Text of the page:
The cornea in your eye is a dome-shaped, transparent surface that helps you focus on objects in your vision. Corneal damage and disorders are not just the 4th leading cause of blindness across the globe; corneal blindness is also quite the menace with a list of other problems as well. An unhealthy cornea causes vision problems by distorting the light rays entering your eyes, thus blurring the image forming on the retina. The best-known treatment to cure this is corneal transplant surgery.

What happens in Corneal Transplant Surgery?

In simple words, the damaged or diseased cornea is replaced with a healthy cornea tissue of a donor in corneal transplant surgery. Also known as Keratoplasty, it is a process of grafting that is complex and rare, due to the lack of cornea donors.
There are majorly two different types of keratoplasties done: Penetrating and Endothelial. Penetrating is a full thickness cornea transplant, whereas, Endothelial is a back layer cornea transplant.

When do you need a Corneal Transplant?

A cornea specialist usually suggests corneal transplant as an option for when their vision cannot be restored with either prescription glasses or contact lenses. Another scenario for choosing a transplant is when any medication does not lessen conditions like pain and swelling. Situations in which the capabilities of the cornea are hindered include the following:

• Scarring of the cornea due to infections
• Inheriting conditions like Fuch’s dystrophy
• Excessive swelling or inflammation of the cornea.
• Complications from previous cataract surgery.
• Irregularly shaped cornea or thinning of the cornea.
• Burns and other injuries to the cornea.
• Eye diseases that affect the cornea like keratoconus.
• Trichiasis that causes corneal scarring due to eyelashes growing inwards.
• Rare cases of graft rejection in previous corneal transplant surgery.

Aftermath of Keratoplasty

Although most corneal transplants are successful, there have been cases where the patients suffer some side-effects and complications after the surgery. There are some risks involved in such a delicate procedure. An eye doctor identifies most of them beforehand and only suggests this surgical method if either the problem has been resolved or it is not likely to cause trouble. Other times, issues arise right after the surgery and even need emergency treatment. And further, some problem grows gradually, taking their time to be spotted in later check-ups.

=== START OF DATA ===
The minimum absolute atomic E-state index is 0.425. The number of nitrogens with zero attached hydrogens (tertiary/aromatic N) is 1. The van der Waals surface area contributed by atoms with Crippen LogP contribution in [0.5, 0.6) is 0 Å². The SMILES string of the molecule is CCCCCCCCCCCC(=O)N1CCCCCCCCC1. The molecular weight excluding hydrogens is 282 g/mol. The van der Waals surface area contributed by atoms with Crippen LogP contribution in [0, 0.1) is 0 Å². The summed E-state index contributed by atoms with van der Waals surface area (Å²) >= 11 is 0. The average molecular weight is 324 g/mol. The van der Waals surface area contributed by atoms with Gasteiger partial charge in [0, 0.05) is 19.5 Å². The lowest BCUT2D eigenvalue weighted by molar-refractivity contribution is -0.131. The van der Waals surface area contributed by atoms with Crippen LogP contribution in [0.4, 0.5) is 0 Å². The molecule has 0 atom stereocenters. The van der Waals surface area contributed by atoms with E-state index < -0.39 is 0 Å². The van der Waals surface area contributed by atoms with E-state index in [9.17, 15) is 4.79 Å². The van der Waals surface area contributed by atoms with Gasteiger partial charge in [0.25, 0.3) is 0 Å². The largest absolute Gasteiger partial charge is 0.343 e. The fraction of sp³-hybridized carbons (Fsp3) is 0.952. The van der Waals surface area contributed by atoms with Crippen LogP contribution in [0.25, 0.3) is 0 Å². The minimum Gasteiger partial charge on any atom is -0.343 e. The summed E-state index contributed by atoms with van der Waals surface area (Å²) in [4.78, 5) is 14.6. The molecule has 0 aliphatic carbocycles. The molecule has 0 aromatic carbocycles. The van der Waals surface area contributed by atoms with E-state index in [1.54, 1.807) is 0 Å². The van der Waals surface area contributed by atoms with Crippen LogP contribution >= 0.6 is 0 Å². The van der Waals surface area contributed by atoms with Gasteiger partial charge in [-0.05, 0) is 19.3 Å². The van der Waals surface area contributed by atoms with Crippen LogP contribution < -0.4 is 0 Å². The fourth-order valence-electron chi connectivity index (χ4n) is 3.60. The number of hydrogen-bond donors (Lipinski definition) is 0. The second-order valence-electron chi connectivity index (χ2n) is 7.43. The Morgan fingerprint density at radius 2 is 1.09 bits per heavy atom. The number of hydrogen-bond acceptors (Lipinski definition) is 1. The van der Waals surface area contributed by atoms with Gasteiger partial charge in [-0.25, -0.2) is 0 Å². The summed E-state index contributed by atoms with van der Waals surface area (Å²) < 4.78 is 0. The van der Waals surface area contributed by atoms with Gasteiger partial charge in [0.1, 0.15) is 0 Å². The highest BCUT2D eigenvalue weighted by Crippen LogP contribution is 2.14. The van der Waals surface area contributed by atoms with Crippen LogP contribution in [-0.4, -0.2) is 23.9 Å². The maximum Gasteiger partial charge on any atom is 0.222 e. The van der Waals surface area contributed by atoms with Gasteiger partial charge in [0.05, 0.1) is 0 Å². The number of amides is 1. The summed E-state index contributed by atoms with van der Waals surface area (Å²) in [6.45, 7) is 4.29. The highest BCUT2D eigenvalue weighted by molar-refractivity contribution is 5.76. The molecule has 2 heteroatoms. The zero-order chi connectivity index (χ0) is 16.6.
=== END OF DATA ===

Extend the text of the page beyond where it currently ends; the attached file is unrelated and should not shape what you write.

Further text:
Graft Rejection

This is one of the major problems that cause complications after the surgery and cannot be predicted. Here, the patient’s immune system recognizes the foreign graft and tries to reject its insertion in the body. This condition is quite common, yet only about 5% of corneal graft transplants fail because of it. While some symptoms of rejections occur in every 5th transplant, severe rejection is not common. The symptoms may start as soon as a few weeks after the surgery or later in a few months.

Graft rejection symptoms can be treated if you start steroid eye drops medication course as soon as possible. The main identifying symptoms for graft rejection after a transplant surgery include:

• Pain in the eyes
• Red eyes
• Light sensitivity
• Blurred or foggy vision

To tackle graft rejection, you can have second transplant surgery. The procedure usually solves the problem, but it also involves higher risks. The chances of graft rejection increase with the number of transplants you have.

Other Problems

Aside from graft rejection, there are quite a few other complications and side-effects that can happen after getting keratoplasty. Some of the most prominent ones are:
• Odd curvature of the cornea causing astigmatism

• Inflammation in the middle layer of the eye called Uveitis.

• The relapse of the original disease that caused corneal damage or blindness.

• Glaucoma, where trapped fluid builds pressure from inside the eye.

• Unsuccessful healing of wounds from the transplant surgery.

• Infection in the surgery wounds.

• When Retinal Detachment occurs after the retina pulls away from blood vessels.

When the patient is at higher risk of human tissue transplant failure, artificial corneas are used as the replacement. Some level of astigmatism and myopia can be even after a successful keratoplasty, because the new corneal graft may not always be of the perfect curvature for your eye. Considering this margin for error and side-effects, corneal transplant hospitals are still researching for more permanent and successful methods of corneal transplant.

Author's Bio: 

I am Rajeev Kumar & i am Creative Blogger and Social Media Marketing Manager. Her interest is in researching the latest technologies of medical science and health awareness, Eye Care Tips, related topics in the worldwide.